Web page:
Feature F1 Unlocked
HINCH’S HEROES: Who made Hinch’s top 5 after the revamped Sprint weekend in Baku?
This season, former IndyCar star James Hinchcliffe is taking stock after every Grand Prix and presenting his ‘heroes’ from the weekend, exclusively for F1.com. Here are his picks from the first running of the revamped Sprint weekend in Baku…
F1’s return to Azerbaijan didn’t produce an instant classic Grand Prix, but the challenge of the long straights and concrete walls still produced some drives that, while perhaps not spectacularly flashy, were nonetheless impressive given the conditions.
Lewis Hamilton – Mercedes
It was a strong weekend from start to finish for Hamilton. There’s no doubt that this year’s qualifying battle with teammate George Russell would be weighing on the seven-time champion. In a sport where you are compared to your teammate first and foremost, the 3-0 score in Russell’s favour up to Baku won’t have been sitting well with Hamilton.
Beating Russell to the final Q3 berth on Friday by a mere four thousandths of a second would’ve been a big boost, and then converting that to a top-five grid spot put an exclamation point on his single lap pace. His race was compromised greatly when the Safety Car came out moments after he had made his first stop, dropping him five places down the order.
But Hamilton shines when things get stacked against him and on a day when many others struggled to execute passes he brilliantly drove past four cars – including Russell – to claim sixth. He had the outright pace to beat Carlos Sainz to fifth, but simply lacked the straight line speed to get around the Ferrari in the latter third of the Grand Prix. Still a great recovery drive inside the top 10.
Charles Leclerc – Ferrari
So much has been made of the efficiency of Red Bull’s RB19, and the long straights in Baku would lead you to think they’d be tough to beat over a lap. While single lap pace has been Ferrari’s greatest strength in 2023, the advantage Red Bull has made Leclerc’s double pole mighty impressive. And it was made all the more impressive by the staggering gap to his team mate, Carlos Sainz.
In the race Leclerc had a lonely run to the podium, but crucially we didn’t see any mistakes from the Monegasque. When you’re on your own in a race like Baku, with zero margin for error, it’s so easy to momentarily lose concentration and make a critical mistake, especially when balancing the car on such a knife edge. It was the purest example of maximising a car’s potential on Sunday.
Oscar Piastri – McLaren
A quick look at the results might not make it look like a stellar weekend for Piastri, but it really was a weekend to be proud of. It started off by keeping his string of Q3 appearances alive for Sunday’s Grand Prix.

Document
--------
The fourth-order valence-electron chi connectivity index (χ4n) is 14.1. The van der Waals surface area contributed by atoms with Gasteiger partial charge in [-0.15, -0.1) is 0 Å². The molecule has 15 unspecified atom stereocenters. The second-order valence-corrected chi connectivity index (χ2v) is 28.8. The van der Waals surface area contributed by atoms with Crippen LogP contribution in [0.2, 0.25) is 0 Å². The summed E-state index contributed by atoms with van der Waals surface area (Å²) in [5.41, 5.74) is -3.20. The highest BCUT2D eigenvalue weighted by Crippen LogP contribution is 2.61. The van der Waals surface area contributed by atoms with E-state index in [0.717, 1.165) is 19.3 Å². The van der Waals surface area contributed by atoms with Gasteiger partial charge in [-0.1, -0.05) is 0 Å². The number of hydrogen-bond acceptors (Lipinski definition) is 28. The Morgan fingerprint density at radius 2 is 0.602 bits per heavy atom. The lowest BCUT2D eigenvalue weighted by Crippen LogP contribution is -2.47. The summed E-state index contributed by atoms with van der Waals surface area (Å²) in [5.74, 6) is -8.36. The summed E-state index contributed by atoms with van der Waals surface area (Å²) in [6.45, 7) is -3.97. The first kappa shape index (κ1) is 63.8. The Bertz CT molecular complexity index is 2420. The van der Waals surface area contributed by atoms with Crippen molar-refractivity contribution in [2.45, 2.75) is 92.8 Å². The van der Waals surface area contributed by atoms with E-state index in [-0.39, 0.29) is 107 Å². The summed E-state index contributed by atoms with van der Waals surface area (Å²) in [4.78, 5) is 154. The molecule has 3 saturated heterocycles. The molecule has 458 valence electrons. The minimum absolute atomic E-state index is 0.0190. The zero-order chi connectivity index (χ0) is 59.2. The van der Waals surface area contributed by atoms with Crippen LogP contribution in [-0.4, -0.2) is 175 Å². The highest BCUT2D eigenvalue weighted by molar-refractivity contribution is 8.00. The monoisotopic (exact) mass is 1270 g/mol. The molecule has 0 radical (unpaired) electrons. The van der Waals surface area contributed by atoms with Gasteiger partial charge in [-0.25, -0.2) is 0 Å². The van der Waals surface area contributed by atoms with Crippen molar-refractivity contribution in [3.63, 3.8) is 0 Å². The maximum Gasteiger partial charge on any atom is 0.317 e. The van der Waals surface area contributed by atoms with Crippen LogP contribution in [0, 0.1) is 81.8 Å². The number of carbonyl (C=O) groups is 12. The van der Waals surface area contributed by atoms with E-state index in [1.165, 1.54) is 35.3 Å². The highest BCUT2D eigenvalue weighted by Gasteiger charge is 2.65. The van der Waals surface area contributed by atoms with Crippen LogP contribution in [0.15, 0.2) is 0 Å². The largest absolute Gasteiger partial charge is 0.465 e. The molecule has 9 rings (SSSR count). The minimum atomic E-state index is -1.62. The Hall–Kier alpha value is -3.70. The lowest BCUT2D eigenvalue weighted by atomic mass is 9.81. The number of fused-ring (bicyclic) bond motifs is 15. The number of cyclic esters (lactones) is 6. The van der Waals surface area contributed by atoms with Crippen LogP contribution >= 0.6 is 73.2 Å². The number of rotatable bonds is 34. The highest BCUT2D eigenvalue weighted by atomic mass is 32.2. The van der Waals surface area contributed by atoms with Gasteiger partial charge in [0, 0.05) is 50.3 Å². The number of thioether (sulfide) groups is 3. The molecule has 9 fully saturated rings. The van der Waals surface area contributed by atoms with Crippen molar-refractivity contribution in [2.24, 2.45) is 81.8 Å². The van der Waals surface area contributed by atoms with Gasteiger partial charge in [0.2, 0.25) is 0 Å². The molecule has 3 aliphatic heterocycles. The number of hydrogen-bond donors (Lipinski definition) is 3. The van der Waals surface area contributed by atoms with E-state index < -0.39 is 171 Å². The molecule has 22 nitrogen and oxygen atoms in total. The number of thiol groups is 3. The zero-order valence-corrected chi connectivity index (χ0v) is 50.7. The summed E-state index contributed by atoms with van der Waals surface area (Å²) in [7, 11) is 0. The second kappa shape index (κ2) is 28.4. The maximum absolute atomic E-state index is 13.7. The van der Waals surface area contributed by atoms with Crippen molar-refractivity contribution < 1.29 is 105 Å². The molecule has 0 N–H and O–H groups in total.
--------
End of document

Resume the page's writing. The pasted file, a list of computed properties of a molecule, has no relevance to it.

A 10th place finish in Saturday’s Sprint showed that the points potential was there for the rookie, but he was one of several caught out by pitting before the Safety Car in the GP.
From there he was stuck in the DRS train led by the late stopping cars of Esteban Ocon and Nico Hulkenberg, a position that can be incredibly frustrating when you know you have pace in hand and points on the line. On the restart he swapped positions with Yuki Tsunoda several times before the Japanese driver eventually settled in front of him for what what would become the last points paying position.
But Piastri kept his nose clean and came so close to adding to his first world championship points from Australia, all while battling an illness that had seen him lose 3kg before the weekend had even started. With a few things stacked against him he showed the composure of a much more seasoned Grand Prix driver.
Lance Stroll – Aston Martin
So much of the focus on Aston Martin’s ascension up the grid has focused – quite rightly – on Fernando Alonso’s incredible start to the season. But the team’s second place in the constructors’ table would not be possible without the help of a string of consistent points finishes from Stroll. He’d be a comfortable fifth in the drivers standings were it not for the mechanical retirement in Jeddah, and his haul this weekend was nothing to be ashamed of.
He grabbed a point in the Sprint and added six more on Sunday after a brilliant first lap launched him up two spots from where he started. Stroll was another driver who was probably missing the extra 100 metres of DRS zone on the main straight from last year, as he spent a large part of the day unable to advance. We’ve seen Stroll on the podium in less competitive cars, so one can’t help but think these consistent performances will soon reward with him with a trophy and some champagne.
Sergio Perez – Red Bull Racing
This was probably Perez’s strongest Formula 1 weekend to date. The gap between him and Max Verstappen all weekend was around a tenth of a second, with Perez on top in the Sprint Shootout, the Sprint itself and the Grand Prix. Sure, you can say Verstappen was hurt by the Safety Car, but remember, right before he pitted Perez had closed the gap to within DRS range as Verstappen complained about his tires.
Perez’s ability to take care of the mediums better gave him the option of staying out longer in case the Safety Car was deployed. After the restart, Verstappen cleared Lecrec within two corners, meaning it was a straight fight for the remainder of the Grand Prix.
Perez was pushing to the max, even brushing the wall once or twice, but never put a foot wrong with one of the greatest drivers of this generation trying to hunt him down. A masterful drive under immense pressure.